Why Is International Football So Rubbish?

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Football FanCast’s Michael Adams says what we’ve all been thinking about what we’re forced to watch in lieu of the Premiership.

I heard an interview with Arsene Wenger a while ago where he was asked if he would ever consider managing at international level. This was around a time when the English FA were stumbling from one PR disaster to the next looking for the man to recharge the performance and fortunes of the English national game following the announcement Sven would be leaving the post in the Summer of 2006.

Wenger’s response was predictably played with a straight bat; his focus is on Arsenal, he likes the day to day contact with player’s blah blah. However he made one comment that struck me as a real light bulb moment…. international football just isn’t very good. “Ridiculous” I hear you cry! The best talent whole countries have to offer pitting their collective skills against each other; surely this is the pinnacle of modern day football.

Well I’m not so sure. Let’s think about this on a pure entertainment basis, when was the last really good game of international football anyone watched?

England v Israel? (Er nope). Republic v Faroes? (Definitely not). Switzerland V Ukraine? (Please god make it stop!).

For me the world cup in the summer of 2006 was a procession of mediocre football matches occasionally settled by the odd goal or penalty shoot out. Even the final game, the showpiece match of the world’s biggest competition was completely forgettable. Only Zinadine’s desire to be remembered as the greatest happy slapper to walk the planet gave us all something to talk about afterwards. If you need further evidence as to the type of football matches we endured that summer let me remind you that an Italian defender was probably the player of the tournament, I think that tells us everything.

Listen Now!

I remember growing up when each country had their own star players who would light up the games they played in. Hagi, Stoichkov, Gascoigne, Romario, Maradonna; players who went into a tournament relatively unknown but came out the other side as true greats. This doesn’t seem to happen anymore, just who were the breakout stars of 2006? I can only think of players who went in great but came out the other side tainted by underachievement, Nedved, Henry, Ronaldinho, the whole England squad, where were you guys?!!

So, there we have some anecdotal, very unscientific evidence that would suggest International football is on the wain, but what are the causes?

Well the obvious answer is the cash; players earn so much money at club level there perhaps aren’t the same rewards involved at international level, but that’s a fairly cynical view so I’ll try some other explanations. I think a more viable reason is the structure of club football today. We now regularly see the best players in the world playing on the same pitch in either the Champions League or, in England, the Premiership. AC Milan versus Manchester United recently saw players such as Rooney, Ronaldo, Maldini, Heinze, Vidic, Gattusso, Seerdorf, Kaka and Giggs all on the same pitch at the same time. You’d have to watch several sterile internationals to see all these players playing for their country and there they all were on one pitch. Now that’s value for spectator’s money. With club football becoming ever more profitable and clubs enlisting the best players from around the world is it any wonder that international football is losing its appeal?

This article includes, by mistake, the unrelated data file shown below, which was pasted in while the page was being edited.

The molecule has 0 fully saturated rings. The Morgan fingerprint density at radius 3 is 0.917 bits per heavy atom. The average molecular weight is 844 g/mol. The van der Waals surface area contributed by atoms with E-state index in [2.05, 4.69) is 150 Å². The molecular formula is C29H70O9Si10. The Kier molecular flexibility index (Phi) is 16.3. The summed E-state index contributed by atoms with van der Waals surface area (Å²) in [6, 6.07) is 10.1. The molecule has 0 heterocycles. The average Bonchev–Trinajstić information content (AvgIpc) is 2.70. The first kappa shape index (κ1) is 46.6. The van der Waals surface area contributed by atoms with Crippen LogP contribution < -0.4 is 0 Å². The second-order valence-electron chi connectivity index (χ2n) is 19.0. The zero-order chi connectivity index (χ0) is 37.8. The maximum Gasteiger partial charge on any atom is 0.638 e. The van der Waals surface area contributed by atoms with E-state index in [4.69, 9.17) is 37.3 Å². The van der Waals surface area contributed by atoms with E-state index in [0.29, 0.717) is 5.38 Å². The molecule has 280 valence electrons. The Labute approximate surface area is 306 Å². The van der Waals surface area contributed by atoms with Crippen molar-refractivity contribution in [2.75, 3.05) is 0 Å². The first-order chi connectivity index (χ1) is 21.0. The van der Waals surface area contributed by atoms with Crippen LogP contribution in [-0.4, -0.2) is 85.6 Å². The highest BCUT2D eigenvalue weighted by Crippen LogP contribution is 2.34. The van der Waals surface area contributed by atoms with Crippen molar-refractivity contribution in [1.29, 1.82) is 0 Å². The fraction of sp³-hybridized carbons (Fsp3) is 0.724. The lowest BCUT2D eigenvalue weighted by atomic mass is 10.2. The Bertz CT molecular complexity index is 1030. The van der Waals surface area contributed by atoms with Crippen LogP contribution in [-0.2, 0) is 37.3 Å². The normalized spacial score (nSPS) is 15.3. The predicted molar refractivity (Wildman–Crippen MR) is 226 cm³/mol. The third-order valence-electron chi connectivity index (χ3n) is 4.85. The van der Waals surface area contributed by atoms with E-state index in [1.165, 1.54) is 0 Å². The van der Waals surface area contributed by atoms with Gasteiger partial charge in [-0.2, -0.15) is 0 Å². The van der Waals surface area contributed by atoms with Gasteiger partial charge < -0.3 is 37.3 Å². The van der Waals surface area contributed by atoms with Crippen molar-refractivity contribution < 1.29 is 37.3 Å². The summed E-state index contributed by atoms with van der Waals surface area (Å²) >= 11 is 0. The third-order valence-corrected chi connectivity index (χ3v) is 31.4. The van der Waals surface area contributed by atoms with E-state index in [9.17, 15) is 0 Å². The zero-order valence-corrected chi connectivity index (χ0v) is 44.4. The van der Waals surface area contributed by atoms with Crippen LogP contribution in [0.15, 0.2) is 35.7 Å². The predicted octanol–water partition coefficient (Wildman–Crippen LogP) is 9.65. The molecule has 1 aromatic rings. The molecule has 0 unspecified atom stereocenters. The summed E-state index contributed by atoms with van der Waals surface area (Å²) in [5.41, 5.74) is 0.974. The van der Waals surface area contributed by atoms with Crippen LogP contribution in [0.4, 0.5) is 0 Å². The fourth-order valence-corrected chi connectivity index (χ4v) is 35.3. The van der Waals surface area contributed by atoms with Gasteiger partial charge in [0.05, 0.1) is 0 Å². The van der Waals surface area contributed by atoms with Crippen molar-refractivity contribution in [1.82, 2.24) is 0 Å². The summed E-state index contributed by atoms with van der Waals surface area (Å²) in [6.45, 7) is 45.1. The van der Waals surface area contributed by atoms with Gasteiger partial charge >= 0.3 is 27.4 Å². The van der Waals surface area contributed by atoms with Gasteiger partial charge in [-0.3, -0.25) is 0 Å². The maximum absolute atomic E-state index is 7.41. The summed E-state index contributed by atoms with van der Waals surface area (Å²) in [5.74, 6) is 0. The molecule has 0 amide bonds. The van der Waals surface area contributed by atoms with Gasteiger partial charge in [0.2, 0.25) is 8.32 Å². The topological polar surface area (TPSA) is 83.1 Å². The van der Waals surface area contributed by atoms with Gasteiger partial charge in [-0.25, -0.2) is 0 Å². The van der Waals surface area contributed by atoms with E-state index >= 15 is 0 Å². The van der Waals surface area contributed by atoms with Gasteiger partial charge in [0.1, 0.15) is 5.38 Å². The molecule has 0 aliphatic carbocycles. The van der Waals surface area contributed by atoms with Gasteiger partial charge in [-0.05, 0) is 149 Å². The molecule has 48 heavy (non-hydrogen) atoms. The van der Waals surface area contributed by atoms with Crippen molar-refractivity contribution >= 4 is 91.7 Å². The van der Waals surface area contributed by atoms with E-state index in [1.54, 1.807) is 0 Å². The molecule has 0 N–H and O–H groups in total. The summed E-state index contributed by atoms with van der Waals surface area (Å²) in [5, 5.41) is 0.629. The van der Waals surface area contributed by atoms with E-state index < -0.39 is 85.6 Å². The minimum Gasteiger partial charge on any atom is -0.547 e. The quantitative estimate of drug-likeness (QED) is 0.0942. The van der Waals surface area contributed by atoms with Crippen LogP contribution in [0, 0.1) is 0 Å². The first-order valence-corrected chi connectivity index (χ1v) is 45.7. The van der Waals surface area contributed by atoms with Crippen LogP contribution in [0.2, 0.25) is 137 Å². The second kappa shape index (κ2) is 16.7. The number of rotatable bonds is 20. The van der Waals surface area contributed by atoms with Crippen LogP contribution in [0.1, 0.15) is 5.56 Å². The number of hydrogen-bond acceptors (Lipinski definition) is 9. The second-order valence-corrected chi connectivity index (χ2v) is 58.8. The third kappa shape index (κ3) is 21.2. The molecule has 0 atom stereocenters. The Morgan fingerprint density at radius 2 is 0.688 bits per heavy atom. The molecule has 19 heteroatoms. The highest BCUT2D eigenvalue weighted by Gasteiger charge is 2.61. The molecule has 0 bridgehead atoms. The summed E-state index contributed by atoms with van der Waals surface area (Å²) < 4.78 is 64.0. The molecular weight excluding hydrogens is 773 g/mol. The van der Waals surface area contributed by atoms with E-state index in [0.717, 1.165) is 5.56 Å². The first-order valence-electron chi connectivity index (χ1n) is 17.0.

My final point goes back to the players themselves; can any of them be bothered anymore?

Is playing against for England against Andorra, with team mates who are normally your rivals, for a manager you find inept, with Phil Neville in the team, really going to inspire you to greatness? I doubt it. Players get so much adoration and media attention these days at club level maybe they just don’t need the extra publicity and grief associated with international football. Club football is now where you get to see the top players at the top of their game, playing usually in successful teams for successful managers. They don’t have to worry about new shapes, midfield partnerships or tactics each game because they have continuity to their club life which allows them to concentrate on just playing football.

On the flip side, further down the leagues, club football is also where you get to see players that care about the club they are playing for and not just the cash, where they don’t fall over every time another player invades their personal space and where you even see players joking with fans in the stands.

The biggest criticism we hear aimed at the England team at the moment is their lack of passion. Well I have to say, I’m lacking passion for it at the moment as well and maybe that’s my real problem. I find it hard to care that much about whether millionaire players are going to win anything at international level. I admit to not being too disappointed when England went out of the world cup, because I expected it. Were they all upset at the end because they hadn’t won the cup for their country or because it meant their ego’s had all been dented; book sales might be affected after all. But hey, they were all still going home to their mansions and Ferrari’s, so they’ll get over it.

International football, for what ever reason, it’s just a bit rubbish…and I haven’t even mentioned friendlies.